Climate change is currently the greatest threat to mankind and nobody is going to buy their way out of its long-term distressing effects. This was the message from a group of young people in Kajiado County who have dedicated their energies to conservation in Loitoktok town.
Concerned over the threats posed by global warming, the group dubbed ‘Boring’ima’ which comprises truck drivers and their co-drivers, moved in to boost efforts to conserve the environment. In Loitoktok, the young men asked to be allowed to grow grass and plant trees within a small stretch along the town’s main road. They were at the site during the nationwide tree-growing exercise launched by President William Ruto.
After planting, they knew they needed to protect the seedlings from damage or destruction by humans and animals, if the trees were to grow to maturity. Their efforts involved the use of recycled plastic to keep away anything that could pose a threat to their green oasis.
A member of the group, Gordon Odhiambo, who describes it as “an informal association” noted that the noble initiative, was started back in 2021 during the Covid-19 pandemic period.
Odhiambo says they decided to take action when they saw the effects of climate change and how it had affected the country, particularly causing the prolonged drought in the country.
“During the drought period, we adopted a very good culture of contributing funds that would go towards watering our green oasis. We have also managed to fence the project through our contributions. To ensure it is successful; we take turns guarding it against livestock roaming in town, donkeys, and also people. Two people at a time have to be around to man the area,” he said.
“In also trying to make Loitoktok town unique, we have also realized that we get clean air, we have shade as we wait during our business rounds and the trees also act as windbreakers,” he adds.
Odhiambo appealed to the county government to provide them with more seedlings which they promised to jealously protect and boost their greening initiative.
WWF-Kenya’s Dr. John Kioko the Coordinator of Amboseli-Chyulu sub-landscape and who actively engages the group, urged them to continue their efforts.
Kioko, in turn, promised that his organization would ensure that they are well equipped through training and capacity building to ensure that the group can take conservation efforts a step higher by sensitizing their peers on the dangers of climate change.
Speaking about ongoing government-led conservation efforts, Kioko said his organization has formulated entry points for training for groups they are working with. They include organized groups like faith-based organizations, schools, and farmers.
“We have taken them to seminars and trained them on how to take care of trees. We also do demonstrations in these clusters that form learning centers for the community,” he said.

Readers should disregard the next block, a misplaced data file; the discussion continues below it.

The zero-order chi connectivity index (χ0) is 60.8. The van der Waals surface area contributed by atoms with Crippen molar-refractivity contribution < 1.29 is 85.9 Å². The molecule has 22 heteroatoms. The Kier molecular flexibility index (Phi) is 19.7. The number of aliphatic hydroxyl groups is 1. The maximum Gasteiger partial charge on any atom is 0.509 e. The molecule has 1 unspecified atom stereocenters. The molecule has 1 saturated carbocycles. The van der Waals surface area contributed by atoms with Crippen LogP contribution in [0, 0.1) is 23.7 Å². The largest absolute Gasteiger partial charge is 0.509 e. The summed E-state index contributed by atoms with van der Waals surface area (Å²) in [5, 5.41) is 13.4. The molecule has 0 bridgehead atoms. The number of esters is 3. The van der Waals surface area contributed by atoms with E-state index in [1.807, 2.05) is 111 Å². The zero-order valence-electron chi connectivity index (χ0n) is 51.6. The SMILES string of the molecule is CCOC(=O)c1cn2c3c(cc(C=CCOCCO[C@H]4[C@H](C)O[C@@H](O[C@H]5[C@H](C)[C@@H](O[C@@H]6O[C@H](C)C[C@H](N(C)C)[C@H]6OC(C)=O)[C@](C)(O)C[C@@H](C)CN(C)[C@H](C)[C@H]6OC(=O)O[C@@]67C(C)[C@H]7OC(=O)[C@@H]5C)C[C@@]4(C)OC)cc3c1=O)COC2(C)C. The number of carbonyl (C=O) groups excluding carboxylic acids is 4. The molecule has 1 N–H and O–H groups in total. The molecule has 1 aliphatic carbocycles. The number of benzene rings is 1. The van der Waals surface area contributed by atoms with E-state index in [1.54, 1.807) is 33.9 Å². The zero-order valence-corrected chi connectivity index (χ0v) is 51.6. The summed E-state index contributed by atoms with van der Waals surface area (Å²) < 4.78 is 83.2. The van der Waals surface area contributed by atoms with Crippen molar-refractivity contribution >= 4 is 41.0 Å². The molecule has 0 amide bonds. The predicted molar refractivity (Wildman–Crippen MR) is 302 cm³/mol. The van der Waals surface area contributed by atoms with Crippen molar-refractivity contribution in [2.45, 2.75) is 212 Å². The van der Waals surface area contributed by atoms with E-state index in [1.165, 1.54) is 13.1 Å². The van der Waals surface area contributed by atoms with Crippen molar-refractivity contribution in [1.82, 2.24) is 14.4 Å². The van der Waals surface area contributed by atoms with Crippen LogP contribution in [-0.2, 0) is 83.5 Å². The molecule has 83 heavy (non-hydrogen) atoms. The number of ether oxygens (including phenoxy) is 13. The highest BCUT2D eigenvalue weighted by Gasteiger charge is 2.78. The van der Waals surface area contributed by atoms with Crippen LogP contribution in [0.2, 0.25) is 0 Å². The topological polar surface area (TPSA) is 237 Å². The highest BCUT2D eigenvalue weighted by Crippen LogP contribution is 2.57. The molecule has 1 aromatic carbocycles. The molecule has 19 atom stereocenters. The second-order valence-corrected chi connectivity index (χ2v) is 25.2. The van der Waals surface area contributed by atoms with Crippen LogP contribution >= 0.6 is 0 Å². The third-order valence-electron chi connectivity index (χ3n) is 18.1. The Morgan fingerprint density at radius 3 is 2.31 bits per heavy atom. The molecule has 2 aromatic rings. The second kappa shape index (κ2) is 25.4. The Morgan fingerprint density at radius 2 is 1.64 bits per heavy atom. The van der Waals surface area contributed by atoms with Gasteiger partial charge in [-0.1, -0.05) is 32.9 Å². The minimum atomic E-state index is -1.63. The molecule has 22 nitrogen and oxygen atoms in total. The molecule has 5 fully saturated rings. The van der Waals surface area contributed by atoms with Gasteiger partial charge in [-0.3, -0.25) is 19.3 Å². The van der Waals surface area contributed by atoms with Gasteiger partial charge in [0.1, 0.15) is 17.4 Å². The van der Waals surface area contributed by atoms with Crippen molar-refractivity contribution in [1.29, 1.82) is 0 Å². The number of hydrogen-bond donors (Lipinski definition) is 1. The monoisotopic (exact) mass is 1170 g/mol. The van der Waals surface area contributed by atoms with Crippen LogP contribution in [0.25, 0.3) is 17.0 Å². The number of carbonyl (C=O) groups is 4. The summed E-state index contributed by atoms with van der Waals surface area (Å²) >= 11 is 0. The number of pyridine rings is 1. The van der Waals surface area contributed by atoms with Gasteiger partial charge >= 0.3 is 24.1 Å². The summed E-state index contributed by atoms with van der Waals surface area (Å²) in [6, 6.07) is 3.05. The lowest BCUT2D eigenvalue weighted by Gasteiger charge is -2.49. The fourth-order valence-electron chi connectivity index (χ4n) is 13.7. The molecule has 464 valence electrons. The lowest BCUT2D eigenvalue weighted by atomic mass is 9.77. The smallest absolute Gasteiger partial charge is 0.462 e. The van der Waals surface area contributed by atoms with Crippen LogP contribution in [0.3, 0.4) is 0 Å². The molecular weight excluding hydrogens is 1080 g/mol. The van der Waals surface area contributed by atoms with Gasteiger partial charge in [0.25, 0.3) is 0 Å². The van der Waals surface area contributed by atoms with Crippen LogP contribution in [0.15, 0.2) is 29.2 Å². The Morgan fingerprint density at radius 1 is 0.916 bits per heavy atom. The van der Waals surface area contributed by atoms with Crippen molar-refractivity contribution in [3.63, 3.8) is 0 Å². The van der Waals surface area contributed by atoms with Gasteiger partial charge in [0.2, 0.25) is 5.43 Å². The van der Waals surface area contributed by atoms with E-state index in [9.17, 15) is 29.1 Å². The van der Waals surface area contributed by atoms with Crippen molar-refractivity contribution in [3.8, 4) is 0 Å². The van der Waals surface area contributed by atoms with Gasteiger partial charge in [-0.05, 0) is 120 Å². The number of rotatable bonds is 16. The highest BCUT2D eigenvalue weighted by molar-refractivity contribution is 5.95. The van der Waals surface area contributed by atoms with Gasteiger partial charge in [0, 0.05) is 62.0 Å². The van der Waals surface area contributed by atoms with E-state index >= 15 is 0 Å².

He says by December, WWF-Kenya targets to plant 120,000 trees. He said the seedlings are sourced from their own nurseries and they give them out through an adoption program that encourages the recipients to nurture the trees to maturity.
Kajiado County Governor Joseph Ole Lenku, represented at the tree planting event by James Ngugi, the Chief Officer, Environment, National Resources and Climate Change noted that the ‘Miti Festival’ in Kajiado County is to bring sanity back into the environment.
“Through tree planting activities, we shall mitigate the effect of climate change. The vision is to transform Kajiado into a sustainable county. Lenku has four prongs which include modulated pastoralism, likable towns, climate-proof environment and globally competitive education,” he said
Ngugi further noted that the vision of the county may come to fruition much faster than expected because of organizations like WWF-Kenya that have partnered with the Kenya Forest Association to provide seedlings and capacity building on conservation to communities.
“Through our Mazingira unit, we shall deliver the greening towns initiative as soon as possible,” he concluded.
The Assistant County Commissioner in the Loitoktok Central Division, Patrick Burure on his part said the government has ensured that the National Government Administration Officers work in partnership with different stakeholders to realize the greening initiative.
“As a government, we are trying to mobilize residents and encourage them to not only plant the tree seedlings but also nurture them into maturity,” he said.
We are enforcing rules and regulations within the towns to make sure livestock stays out of town to avoid hampering conservation initiatives.
“We are now holding public barazas to sensitize the residents and this has had a positive outcome as the livestock in the towns has largely decreased. Let us plant trees, and inculcate the habit of commemorating important events in our lives by planting trees,” said Burure.